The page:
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Posted in Art, Historical articles, History, Institutions, Literature, London, Royalty, Science on Tuesday, 14 May 2013
This edited article about the Royal Society originally appeared in Look and Learn issue number 255 published on 3 December 1966.
Bust of Charles II, with Lord Brouncker (left), the first President of the Royal Society, and Francis Bacon (right); frontispiece to Bishop Sprat's History of the Royal Society, 1667, by Wenceslaus Hollar
So many things changed in England at the time of the Civil War of the 17th century, when a king was executed and the country was ruled for a time without a sovereign lord. Men were thinking out new ideas; new solutions were found to old problems. Men were engrossed in science and mathematics, and their discoveries laid down the foundations of our present knowledge.
In this quest for knowledge, it was not the universities that played the major part, but the Royal Society, which was founded in this century.
Although groups of learned men had been meeting quite regularly in both Oxford and London, it was not until the King, Charles II, was restored to the throne in 1660, bringing with him a more settled political atmosphere, that the group meetings blossomed into a society.
On 28th November, 1660, after a meeting at which Christopher Wren (then better known as an astronomer) had given a lecture, a suggestion was made for founding a society to promote inquiry into mathematics and science. A list was made of 40 people considered suitable for membership. They were to pay one shilling a week subscription.
King Charles II regarded the Society with interest. In 1662 he granted it a Royal Charter of privileges and became its patron. Since then the reigning monarch has always been a patron of the Society.
Specialised study of one subject was a thing unknown in the 17th century, and the early members of the Royal Society included men of widely differing talents: Samuel Pepys and John Evelyn, whom we know through their diaries; John Locke, the political theorist, and John Dryden, the poet.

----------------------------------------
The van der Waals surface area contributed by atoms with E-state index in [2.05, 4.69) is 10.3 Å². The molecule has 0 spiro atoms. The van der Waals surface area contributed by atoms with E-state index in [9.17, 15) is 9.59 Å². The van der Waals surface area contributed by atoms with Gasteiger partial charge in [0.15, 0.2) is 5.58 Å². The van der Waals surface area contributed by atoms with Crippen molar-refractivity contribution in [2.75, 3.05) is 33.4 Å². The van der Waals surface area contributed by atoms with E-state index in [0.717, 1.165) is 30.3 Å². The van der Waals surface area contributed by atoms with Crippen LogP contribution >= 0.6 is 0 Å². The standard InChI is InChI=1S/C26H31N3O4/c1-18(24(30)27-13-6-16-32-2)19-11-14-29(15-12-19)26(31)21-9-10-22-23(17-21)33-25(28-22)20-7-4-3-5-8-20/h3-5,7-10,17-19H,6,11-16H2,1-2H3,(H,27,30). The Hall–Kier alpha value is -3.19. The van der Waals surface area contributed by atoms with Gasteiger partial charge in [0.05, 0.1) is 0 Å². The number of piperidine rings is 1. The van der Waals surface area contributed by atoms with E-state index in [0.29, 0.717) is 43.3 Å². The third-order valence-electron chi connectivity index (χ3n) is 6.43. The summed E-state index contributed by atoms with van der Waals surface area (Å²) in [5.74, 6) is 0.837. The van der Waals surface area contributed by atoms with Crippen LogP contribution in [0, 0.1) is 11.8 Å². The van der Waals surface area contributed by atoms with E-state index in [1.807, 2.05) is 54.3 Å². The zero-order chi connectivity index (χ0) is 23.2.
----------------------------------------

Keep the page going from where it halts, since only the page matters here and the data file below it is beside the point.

The Royal Society began to be a specifically scientific society from the time when Isaac Newton became a Fellow in 1671. Regarded by many people as the first ‘modern’ scientist, Newton did his greatest work on gravity, astronomy and light while he was a member of the Royal Society. He was its president from 1703-27 and, attracted by his fame, its membership and reputation grew.
In more recent times, the Royal Society has been active in the realms of scientific investigation. It played a large part in the founding of the National Physical Laboratory, which was opened in 1901 and has organised much of the work done there. Through a special committee, the Society assists the work of the United Nations Educational, Scientific and Cultural Organisation (UNESCO).
The Royal Society has always been a source of encouragement to scientists. The aims of the Charter of 1662 have been faithfully observed, and the Fellows of today are as actively engaged in the pursuit of science as were its members in the 17th century.
Posted in Art, Historical articles, History, Prehistory on Friday, 10 May 2013
This edited article about Primitive Man originally appeared in Look and Learn issue number 249 published on 22 October 1966.
They were living in a cave on the slopes of the Pyrenees, overlooking a mountain stream. The boy and girl had been watching the branch of a beech tree floating down the stream and it had set the boy thinking. He caught the branch and sat astride it in the water, but it sank under his weight.
The girl suggested they might fasten several small branches together. This they did, cutting them laboriously with their small, flint-bladed saws and lashing them with stout vine stems, to make a small platform. After several spills they managed to climb aboard and found themselves drifting downstream.
That night, when they returned to the cave, they ate well and were happy. There were only five of them in the family and they lived a lonely life, for they seldom met strangers. When they had finished their meal that evening, their father showed them his latest discovery in the cave, a bracelet carved from mammoth ivory. He placed it with the family’s sacred treasures, the little quartzite pebbles in which lived the souls of the family. He had painted each one with a simple, geometric pattern in red ochre. There were five still intact. Two others, belonging to the two little boys who had died, had each been split neatly in half, their ‘life’ taken from them just as the lives of the children had been taken, but the pieces were still carefully preserved.